All visible sunspot groups were either small or the larger groups were magnetically simple and as a result solar activity was very low. In total six small C class solar flares took place which increased activity to low on the 29th, 2nd and the 3rd. On the 29th one of these flares took place during a filament eruption and a large coronal mass ejection took place that headed our way. Solar flux levels increased from 103 units on the 29th to 114 by the 3rd averaged 107 units. The 90 day solar flux average on the 3rd was 110 units, that’s one unit down on last week. X-ray flux levels averaged B2.7 units and varied little day to day. Geomagnetic activity was very quiet until just after midnight on the 2nd when the coronal mass ejection that departed the Sun early on the 30th arrived and for the rest of the day a geomagnetic storm took place. Between 0300 and 0600 hours a Kp index of 7 took place during the most intense part of the disturbance. The Ap index for the 2nd was 43 units. The average was Ap 9 units. Solar wind data from the ACE spacecraft saw solar wind speeds decrease to a very slow 235 kilometres per second by the 30th. An increase in wind speeds from 380 to 640 kilometres per second took place in less than 30 minutes at the start of the disturbance. Densities were low except for an increase to 64 particles per cubic centimetre early on the 2nd. Bz varied between minus 1 and plus 2 nanoTeslas on the quiet days and between minus 29 and plus 24 nanoTeslas during the first half of the 2nd. The disturbance was not sufficiently severe for any but UK operators in northern Scotland to make auroral contacts. The HF bands are showing seasonal improvement with trans-Atlantic working up to 28MHz most days. However, on the morning of the 2nd MUFs were reduced by some 4MHz by the disturbance.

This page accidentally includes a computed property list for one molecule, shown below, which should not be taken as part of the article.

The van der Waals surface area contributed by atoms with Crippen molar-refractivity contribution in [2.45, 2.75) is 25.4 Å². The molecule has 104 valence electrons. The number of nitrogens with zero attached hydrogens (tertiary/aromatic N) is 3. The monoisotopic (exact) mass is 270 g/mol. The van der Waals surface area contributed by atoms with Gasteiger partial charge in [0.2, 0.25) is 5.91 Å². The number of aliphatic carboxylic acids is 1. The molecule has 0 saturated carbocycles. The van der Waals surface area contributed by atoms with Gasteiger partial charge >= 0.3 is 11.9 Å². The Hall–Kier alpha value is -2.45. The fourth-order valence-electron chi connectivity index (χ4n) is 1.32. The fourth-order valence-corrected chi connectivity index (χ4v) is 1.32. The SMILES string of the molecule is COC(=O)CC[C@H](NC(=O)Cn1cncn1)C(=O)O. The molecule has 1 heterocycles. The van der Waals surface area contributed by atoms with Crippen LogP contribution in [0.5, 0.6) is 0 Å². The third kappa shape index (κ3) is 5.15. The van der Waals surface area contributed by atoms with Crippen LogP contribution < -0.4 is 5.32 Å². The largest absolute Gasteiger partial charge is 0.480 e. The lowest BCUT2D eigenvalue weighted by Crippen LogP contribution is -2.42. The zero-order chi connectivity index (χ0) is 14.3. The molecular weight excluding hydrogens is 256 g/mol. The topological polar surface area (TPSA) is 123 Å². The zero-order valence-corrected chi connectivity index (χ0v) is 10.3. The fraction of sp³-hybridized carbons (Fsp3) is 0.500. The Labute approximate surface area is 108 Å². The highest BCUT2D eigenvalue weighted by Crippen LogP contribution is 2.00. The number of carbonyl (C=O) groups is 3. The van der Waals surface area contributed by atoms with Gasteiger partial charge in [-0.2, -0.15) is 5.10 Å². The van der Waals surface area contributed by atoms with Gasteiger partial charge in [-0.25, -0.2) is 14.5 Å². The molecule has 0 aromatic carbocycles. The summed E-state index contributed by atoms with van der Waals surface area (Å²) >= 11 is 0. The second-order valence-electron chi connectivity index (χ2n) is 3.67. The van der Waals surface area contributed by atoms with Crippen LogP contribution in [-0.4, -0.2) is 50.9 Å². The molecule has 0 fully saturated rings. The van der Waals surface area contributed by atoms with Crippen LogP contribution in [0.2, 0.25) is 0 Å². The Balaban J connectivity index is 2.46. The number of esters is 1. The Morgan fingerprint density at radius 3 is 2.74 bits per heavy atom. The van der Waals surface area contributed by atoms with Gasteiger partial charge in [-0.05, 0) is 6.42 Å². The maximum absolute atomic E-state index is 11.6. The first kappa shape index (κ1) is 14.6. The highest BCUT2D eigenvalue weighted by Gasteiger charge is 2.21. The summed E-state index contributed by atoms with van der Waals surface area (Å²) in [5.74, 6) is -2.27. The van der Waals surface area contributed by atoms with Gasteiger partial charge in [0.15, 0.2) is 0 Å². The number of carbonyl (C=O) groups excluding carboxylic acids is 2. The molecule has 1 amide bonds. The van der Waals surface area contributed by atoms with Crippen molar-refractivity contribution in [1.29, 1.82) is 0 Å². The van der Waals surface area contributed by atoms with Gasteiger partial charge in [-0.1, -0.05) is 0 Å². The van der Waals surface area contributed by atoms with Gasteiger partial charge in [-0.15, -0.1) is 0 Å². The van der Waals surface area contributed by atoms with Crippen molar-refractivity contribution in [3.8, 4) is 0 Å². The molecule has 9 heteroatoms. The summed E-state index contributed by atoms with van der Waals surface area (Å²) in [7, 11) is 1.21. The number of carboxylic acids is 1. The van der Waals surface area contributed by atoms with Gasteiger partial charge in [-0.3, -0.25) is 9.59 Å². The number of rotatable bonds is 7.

Finally, the solar forecast for the coming week. Yet again the coming week the prospects for solar activity increasing are very small. Solar activity is expected to be very low most days but could increase to low on the occasional day. Solar flux levels should be around the 100 mark for most of the week but could increase slightly towards next weekend. No coronal holes are expected and other than a coronal mass ejection then geomagnetic activity is expected to be quiet every day. MUFs during daylight hours at equal latitudes should be around 23MHz for the south and 20MHz for the north. Darkness hour lows are expected to be about 10MHz. Paths this week to South America should have a maximum usable frequency with a 50 per cent success rate of around 32MHz. The optimum working frequency with a 90 per cent success rate will be about 26MHz. The best time to try this path will be between 1300 and 1800 hours UTC.
And that’s all for this week from the propagation team.
Category: GB2RS Propagation News